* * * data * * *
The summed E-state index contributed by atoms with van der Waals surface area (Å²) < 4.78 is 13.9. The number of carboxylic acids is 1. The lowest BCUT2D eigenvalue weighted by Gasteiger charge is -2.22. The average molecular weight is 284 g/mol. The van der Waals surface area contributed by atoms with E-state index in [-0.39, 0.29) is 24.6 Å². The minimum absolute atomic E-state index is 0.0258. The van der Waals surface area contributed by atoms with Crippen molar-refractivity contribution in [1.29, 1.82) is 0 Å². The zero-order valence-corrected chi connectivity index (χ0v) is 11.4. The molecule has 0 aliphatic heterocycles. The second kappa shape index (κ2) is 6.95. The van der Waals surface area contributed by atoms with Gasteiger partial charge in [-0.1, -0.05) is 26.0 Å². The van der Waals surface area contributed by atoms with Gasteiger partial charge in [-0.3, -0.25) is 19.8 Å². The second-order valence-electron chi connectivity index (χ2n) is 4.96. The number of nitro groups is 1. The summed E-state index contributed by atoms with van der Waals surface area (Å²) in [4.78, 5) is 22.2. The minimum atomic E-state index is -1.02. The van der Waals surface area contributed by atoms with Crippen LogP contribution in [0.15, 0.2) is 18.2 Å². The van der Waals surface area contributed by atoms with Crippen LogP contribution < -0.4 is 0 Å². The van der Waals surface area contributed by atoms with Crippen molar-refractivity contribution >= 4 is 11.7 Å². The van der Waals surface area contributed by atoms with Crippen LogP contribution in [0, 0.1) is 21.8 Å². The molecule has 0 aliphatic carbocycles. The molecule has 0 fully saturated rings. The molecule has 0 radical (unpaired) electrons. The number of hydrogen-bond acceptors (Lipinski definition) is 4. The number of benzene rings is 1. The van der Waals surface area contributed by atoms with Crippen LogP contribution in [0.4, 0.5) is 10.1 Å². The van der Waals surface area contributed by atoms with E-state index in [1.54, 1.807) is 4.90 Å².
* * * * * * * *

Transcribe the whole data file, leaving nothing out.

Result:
The summed E-state index contributed by atoms with van der Waals surface area (Å²) < 4.78 is 13.9. The number of carboxylic acids is 1. The lowest BCUT2D eigenvalue weighted by Gasteiger charge is -2.22. The average molecular weight is 284 g/mol. The van der Waals surface area contributed by atoms with E-state index in [-0.39, 0.29) is 24.6 Å². The minimum absolute atomic E-state index is 0.0258. The van der Waals surface area contributed by atoms with Crippen molar-refractivity contribution in [1.29, 1.82) is 0 Å². The zero-order valence-corrected chi connectivity index (χ0v) is 11.4. The molecule has 0 aliphatic heterocycles. The second kappa shape index (κ2) is 6.95. The van der Waals surface area contributed by atoms with Gasteiger partial charge in [-0.1, -0.05) is 26.0 Å². The van der Waals surface area contributed by atoms with Gasteiger partial charge in [-0.3, -0.25) is 19.8 Å². The second-order valence-electron chi connectivity index (χ2n) is 4.96. The number of nitro groups is 1. The summed E-state index contributed by atoms with van der Waals surface area (Å²) in [4.78, 5) is 22.2. The minimum atomic E-state index is -1.02. The van der Waals surface area contributed by atoms with Crippen LogP contribution in [0.15, 0.2) is 18.2 Å². The van der Waals surface area contributed by atoms with Crippen LogP contribution < -0.4 is 0 Å². The van der Waals surface area contributed by atoms with Crippen molar-refractivity contribution >= 4 is 11.7 Å². The van der Waals surface area contributed by atoms with Crippen LogP contribution in [0, 0.1) is 21.8 Å². The molecule has 0 aliphatic carbocycles. The molecule has 0 fully saturated rings. The molecule has 0 radical (unpaired) electrons. The number of hydrogen-bond acceptors (Lipinski definition) is 4. The number of benzene rings is 1. The van der Waals surface area contributed by atoms with Crippen LogP contribution in [0.4, 0.5) is 10.1 Å². The van der Waals surface area contributed by atoms with E-state index in [1.54, 1.807) is 4.90 Å².